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The city has reached 75 homicides with decomposed body, police say

Albuquerque Police spokesman Simon Drobik addresses the media about current homicide numbers in the city of Albuquerque on Wednesday afternoon. (Marla Brose/Albuquerque Journal)

ALBUQUERQUE, N.M. — A decomposed body found early in the year is now being investigated as a homicide, bringing to 75 the total number of homicides in the city of Albuquerque as 2017 winds down, according to police.

Officer Simon Drobik, an Albuquerque Police Department spokesman, said the body was found in January and initially ruled a suspicious death.

He did not know the identity or gender of the deceased person. He also did not know exactly when the body was found, where the body was found or the cause of death.

Drobik said a shooting on Montgomery NE over the holiday weekend could be ruled a justifiable homicide, which would bring that number back down to 74.

“These numbers can change back and forth,” he said.

The weekend shooting happened after 24-year-old Edward Ortega-Landros broke into an ex-girlfriend’s apartment early Saturday morning and was shot dead by her new boyfriend. Drobik said the shooter has not been arrested, and the case is pending review by the District Attorney’s Office.

Another case, recently ruled a homicide, involved the death of 39-year-old Tito Pacheco.

Pacheco was taken off life support on July 11, three weeks after a stolen RV allegedly driven by 40-year-old David Barber plowed into his vehicle during a citywide police chase. A charge of murder was filed against Barber on Dec. 5.

Drobik said the homicide clearance rate is currently 59 percent.

“Traditionally, we’ve been in the high 80s,” he said.

Of the 75 homicides so far this year, Drobik said 15 cases involved homeless victims and remain unsolved.

Albuquerque homicide Sgt. Elizabeth Thompson told the Journal in an earlier interview that, in 2016, 11 of the 61 murder victims were homeless.

Drobik said the deaths of homeless people are particularly difficult to solve because they are often committed outdoors, so there’s not much of a crime scene and a lack of witnesses.

“We don’t have anybody coming forward … at all,” Drobik said. “It’s very frustrating.”

Three of those deaths — Eric Manning, Lonnie Whittle and Eric Hicks — are believed to be connected because of similarities, he said.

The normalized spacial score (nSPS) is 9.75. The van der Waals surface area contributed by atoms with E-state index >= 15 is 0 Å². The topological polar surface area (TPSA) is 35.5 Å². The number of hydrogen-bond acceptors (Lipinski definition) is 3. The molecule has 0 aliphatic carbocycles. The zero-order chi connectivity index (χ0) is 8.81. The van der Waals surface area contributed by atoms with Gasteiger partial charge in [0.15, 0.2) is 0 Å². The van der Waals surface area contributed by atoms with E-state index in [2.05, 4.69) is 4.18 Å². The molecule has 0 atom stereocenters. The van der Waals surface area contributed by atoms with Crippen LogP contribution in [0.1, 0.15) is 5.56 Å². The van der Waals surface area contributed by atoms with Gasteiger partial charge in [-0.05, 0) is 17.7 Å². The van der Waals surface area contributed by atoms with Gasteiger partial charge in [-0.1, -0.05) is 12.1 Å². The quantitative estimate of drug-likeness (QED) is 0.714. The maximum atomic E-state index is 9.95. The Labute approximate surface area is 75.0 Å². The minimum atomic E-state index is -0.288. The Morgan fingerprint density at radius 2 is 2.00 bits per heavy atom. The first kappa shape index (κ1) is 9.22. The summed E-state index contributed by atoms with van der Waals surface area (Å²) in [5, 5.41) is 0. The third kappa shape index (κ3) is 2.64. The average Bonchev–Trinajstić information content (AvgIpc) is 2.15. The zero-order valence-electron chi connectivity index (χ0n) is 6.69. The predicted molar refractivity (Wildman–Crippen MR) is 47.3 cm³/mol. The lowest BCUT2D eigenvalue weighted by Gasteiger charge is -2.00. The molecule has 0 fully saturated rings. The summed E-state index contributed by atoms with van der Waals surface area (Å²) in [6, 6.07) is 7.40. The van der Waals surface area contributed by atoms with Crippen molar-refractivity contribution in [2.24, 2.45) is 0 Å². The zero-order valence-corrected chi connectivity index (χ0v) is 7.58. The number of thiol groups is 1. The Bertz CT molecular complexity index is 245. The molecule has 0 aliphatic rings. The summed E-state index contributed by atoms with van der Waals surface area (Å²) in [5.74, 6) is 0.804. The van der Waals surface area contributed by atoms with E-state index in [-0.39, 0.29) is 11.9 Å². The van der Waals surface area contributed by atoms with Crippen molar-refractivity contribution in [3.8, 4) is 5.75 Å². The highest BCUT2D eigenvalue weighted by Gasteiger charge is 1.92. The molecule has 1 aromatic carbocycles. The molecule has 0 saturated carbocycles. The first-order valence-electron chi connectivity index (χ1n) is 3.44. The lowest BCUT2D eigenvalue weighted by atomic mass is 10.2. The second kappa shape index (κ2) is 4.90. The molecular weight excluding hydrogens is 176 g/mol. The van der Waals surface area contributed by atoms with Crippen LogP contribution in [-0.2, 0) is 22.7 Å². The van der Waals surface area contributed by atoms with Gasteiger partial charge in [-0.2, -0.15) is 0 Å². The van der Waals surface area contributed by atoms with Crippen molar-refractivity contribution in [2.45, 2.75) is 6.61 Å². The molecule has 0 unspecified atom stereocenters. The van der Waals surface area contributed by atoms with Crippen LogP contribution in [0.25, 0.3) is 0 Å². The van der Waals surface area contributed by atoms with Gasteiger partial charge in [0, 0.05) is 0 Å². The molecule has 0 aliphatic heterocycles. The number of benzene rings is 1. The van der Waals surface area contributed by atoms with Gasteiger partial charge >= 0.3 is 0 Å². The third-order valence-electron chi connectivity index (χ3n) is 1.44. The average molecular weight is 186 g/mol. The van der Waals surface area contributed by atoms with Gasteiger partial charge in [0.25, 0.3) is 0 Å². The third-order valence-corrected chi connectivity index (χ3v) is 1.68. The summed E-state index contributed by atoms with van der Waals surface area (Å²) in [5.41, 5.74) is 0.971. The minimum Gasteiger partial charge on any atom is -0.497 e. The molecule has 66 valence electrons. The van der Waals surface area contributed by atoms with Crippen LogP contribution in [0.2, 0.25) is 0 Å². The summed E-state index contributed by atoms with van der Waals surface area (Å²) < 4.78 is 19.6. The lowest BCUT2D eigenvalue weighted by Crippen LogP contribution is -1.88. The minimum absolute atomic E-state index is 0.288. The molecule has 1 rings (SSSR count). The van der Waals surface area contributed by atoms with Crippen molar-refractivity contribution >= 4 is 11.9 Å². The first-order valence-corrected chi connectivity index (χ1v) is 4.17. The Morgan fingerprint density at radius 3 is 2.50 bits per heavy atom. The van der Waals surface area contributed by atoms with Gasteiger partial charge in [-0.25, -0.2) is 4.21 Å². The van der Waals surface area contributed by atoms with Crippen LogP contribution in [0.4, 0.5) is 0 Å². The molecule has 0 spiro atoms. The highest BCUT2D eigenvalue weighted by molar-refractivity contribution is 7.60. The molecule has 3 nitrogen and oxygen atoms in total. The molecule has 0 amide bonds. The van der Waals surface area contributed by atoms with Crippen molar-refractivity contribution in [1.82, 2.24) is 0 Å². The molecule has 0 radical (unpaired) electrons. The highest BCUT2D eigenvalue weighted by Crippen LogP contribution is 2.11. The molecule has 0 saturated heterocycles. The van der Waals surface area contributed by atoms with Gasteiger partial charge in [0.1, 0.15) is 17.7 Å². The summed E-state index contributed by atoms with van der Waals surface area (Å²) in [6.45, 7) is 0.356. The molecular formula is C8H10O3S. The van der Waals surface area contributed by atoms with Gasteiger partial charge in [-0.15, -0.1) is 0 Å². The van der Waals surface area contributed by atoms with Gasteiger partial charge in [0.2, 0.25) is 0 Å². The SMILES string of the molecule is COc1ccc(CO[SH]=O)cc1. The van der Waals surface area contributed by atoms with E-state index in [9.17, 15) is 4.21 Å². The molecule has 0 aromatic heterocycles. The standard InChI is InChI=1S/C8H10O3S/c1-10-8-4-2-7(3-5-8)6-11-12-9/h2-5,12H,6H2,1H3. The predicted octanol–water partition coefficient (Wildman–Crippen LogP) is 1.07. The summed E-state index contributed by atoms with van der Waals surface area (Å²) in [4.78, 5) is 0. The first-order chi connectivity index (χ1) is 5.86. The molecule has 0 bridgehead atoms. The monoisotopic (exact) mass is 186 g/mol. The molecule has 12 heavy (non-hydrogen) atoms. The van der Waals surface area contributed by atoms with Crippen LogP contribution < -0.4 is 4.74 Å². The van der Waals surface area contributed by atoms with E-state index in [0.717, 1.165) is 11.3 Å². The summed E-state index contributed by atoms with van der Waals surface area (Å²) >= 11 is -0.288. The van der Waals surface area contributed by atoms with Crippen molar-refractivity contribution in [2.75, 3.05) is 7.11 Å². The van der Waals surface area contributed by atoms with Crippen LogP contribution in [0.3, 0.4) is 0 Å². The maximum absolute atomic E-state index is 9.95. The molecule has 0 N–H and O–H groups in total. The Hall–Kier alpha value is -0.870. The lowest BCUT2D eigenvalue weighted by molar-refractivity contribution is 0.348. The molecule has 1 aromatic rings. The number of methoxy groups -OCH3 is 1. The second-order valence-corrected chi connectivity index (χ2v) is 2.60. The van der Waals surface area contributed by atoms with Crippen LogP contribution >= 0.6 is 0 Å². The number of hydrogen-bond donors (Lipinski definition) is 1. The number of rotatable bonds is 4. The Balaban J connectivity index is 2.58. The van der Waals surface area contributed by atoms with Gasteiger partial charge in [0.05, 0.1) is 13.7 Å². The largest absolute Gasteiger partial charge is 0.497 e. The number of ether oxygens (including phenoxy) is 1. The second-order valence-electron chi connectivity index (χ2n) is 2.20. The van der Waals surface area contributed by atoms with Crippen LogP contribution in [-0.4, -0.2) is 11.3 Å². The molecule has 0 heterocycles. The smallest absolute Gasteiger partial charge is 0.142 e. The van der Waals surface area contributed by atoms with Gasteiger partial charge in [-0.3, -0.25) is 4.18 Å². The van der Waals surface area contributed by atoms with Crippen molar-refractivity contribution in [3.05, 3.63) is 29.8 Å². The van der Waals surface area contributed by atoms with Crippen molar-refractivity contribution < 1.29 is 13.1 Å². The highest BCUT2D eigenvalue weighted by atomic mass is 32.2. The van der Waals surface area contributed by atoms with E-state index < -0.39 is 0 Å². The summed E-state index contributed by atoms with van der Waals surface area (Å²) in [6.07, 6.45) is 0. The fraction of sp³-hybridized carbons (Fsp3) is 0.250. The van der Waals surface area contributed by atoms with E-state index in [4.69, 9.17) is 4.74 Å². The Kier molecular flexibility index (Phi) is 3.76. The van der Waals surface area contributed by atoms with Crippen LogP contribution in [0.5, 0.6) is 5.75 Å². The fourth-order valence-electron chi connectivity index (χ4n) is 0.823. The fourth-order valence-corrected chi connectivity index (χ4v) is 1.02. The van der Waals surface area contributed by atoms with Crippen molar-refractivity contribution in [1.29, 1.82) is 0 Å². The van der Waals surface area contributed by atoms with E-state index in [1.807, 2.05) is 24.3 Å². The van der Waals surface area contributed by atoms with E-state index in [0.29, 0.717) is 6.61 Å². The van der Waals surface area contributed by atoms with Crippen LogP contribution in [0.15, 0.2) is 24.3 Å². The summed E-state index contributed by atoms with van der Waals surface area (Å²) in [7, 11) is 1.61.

In a previous interview with the Journal, Thompson said, there are indications that the same person, or group of people, may be responsible for the three slayings. She said all three men were stabbed to death and their bodies were found in similar positions within a couple of miles of each other over a four-month period this year.

Drobik said he didn’t know if the woman whose body was found decapitated in Four Hills last weekend was homeless as they still haven’t found any family.

He did say investigators do not believe it was connected to the decapitated body of 47-year-old Clifford Miller, which was found behind a Wal-Mart a year ago.

Drobik said Albuquerque police now have a goal to reach out to the homeless community.

Whether it’s through the Crisis Outreach and Support Team or other methods, he said, police want to “bridge that gap” with more open dialogue between the homeless population and police.

“Detectives don’t look at a homicide as a socioeconomic structure,” he said. “A homicide is a homicide; they do the best they can for the victim.”

He said another factor in the homicide spike is disputes ending in violence, referencing a shootout at a CVS drug store on Tuesday night between armed security guards and two brothers.

“Fortunately, nobody got killed, but people were hurt,” Drobik said. “People are settling their arguments out in the streets, petty arguments, by bringing weapons.”

Combating the homicides in Albuquerque will take more than just a “police department approach,” he said.

“We need to take care of this as a city,” Drobik said.

Drobik said there are currently five homicide detectives, with three in training, and a homicide sergeant who plans to retire at the end of the week.

“You can’t just go out to the field and grab two officers and, all of a sudden, make them homicide detectives,” he said.

Drobik said it takes years of grooming through various positions, from impact to robbery and burglary detectives, as they “refine” their skills.

“These guys are working really, really hard,” he said. “Detectives take personal responsibility in each of those homicides.”